Seek out Cross-Curricular Opportuntites

Most teachers can easily see the natural connection between Reading Language Arts (RLA) and the Social Studies as both are heavily driven by narrative. However, there are opportunities with Science, Math, Art, and Music too! For example, students can engage in a study of the human consumption of water and the drying up of lakes 3.3(C) while using math to determine the loss of volume over time or represent the data in a bar graph with scaled intervals. 3.7(E), 3.8(A)

Conclusion

As you can see, Social Studies is an essential component to the overall development of students’ improved literacy skills, supporting equity, and strengthening connections to each other, their community, and themselves. 

For more information on ESC Region 13 Social Studies, visit our webpage. We offer exciting and timely workshops throughout the year focused on Social Studies.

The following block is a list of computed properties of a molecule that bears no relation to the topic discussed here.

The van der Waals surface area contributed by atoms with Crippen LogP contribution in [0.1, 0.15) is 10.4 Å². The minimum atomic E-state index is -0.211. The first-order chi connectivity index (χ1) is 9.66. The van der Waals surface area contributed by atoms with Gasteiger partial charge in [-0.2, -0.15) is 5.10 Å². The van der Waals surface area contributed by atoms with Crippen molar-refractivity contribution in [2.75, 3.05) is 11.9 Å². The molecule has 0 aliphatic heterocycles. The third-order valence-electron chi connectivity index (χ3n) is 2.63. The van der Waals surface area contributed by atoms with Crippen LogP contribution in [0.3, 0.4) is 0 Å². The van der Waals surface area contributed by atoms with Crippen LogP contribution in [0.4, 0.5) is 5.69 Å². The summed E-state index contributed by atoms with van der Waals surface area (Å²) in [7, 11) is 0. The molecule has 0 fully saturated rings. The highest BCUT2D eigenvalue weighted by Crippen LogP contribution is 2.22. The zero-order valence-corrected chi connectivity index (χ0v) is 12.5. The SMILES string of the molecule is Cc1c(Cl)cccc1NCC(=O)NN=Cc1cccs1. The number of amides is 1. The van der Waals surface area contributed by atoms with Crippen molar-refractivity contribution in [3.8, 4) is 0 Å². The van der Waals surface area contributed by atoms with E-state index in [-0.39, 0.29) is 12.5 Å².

To stay up-to-date with the latest in Social Studies news and events, subscribe to our monthly newsletter.

References
  1. Griffith, D., Petrilli, M. J., & Haydel, E. (2020). Social Studies Instruction and reading comprehension: Evidence from the early childhood longitudinal study. The Thomas B. Fordham Institute. https://fordhaminstitute.org/national/resources/social-studies-instruction-and-reading-comprehension 
  2. [police officer on horse]. The Library of Congress. (n.d.). https://www.loc.gov/item/2021636531/ 
  3. Wexler, N. (2020). The knowledge gap: The hidden cause of America’s broken education system– and how to fix it. Avery, an imprint of Penguin Random House LLC.
Melissa Solis
Melissa Solis

Melissa Solis is an instructional coach with ESC 13 and has 15 years of experience in education. Melissa loves supporting teachers in strategically addressing teacher-identified goals and working in tandem to facilitate effective learning opportunities for students.